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Social Work 711 surveys the behavioral science knowledge base of social work practice as it relates to understanding and intervening in the problems of clients and constituents. It draws together relevant social science theories – primarily from sociology and psychology but also from biology, anthropology, economics, history and political science – to form a multi-disciplinary view of human behavior. Current knowledge about individuals, both male and female, families, communities, including racial and ethnic minority communities, society and culture is included in the course. The primary social work practice goal is to facilitate the process of problem identification and assessment, and intervention planning at both direct and indirect service levels.

Students preparing for the 711 exam should study:

Hutchison, E. (2018). Dimensions of human behavior: The changing life course (6th ed.). CA: Sage Publications, Inc.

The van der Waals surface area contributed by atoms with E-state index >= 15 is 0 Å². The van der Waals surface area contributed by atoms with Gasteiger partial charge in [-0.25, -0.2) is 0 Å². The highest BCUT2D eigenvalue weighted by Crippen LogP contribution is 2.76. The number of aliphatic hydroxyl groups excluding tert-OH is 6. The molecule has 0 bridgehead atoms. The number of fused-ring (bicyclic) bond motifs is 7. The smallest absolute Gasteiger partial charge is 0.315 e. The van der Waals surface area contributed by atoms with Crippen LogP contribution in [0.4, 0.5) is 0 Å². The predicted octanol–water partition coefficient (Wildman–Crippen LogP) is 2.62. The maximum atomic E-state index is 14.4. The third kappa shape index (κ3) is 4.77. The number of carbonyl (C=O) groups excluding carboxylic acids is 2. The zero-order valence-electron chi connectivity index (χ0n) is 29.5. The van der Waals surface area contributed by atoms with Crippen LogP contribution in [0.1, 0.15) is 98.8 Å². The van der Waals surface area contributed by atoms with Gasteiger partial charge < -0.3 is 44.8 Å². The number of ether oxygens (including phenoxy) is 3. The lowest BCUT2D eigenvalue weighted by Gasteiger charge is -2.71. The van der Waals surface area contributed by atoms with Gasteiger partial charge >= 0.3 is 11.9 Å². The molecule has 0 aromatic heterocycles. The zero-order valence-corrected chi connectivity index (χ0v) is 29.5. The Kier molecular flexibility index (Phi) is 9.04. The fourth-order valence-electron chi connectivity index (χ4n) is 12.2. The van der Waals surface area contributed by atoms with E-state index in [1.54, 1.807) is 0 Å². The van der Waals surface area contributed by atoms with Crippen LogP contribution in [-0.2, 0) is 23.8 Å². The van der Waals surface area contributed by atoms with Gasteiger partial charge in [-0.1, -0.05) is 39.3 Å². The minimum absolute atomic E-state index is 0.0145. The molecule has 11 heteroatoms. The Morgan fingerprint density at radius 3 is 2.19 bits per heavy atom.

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Students preparing for the statistics exam should study any basic text in statistics. It is not advisable to take this exam unless you have taken a course in statistics.

  • Course topics that must be covered include: distributions, measures of central tendency, dispersion and shape, the normal distribution, experiments to compare means, standard errors, confidence intervals, effects of departure from assumptions, method of least squares, regression, correlation assumptions and limitations, basic ideas of experimental design.
  • The statistics course must have been completed within the past five years from academic year of graduation to academic year of enrollment in the MSW Program.
  • A grade of C or better in a statistics course is required (no C- or CD).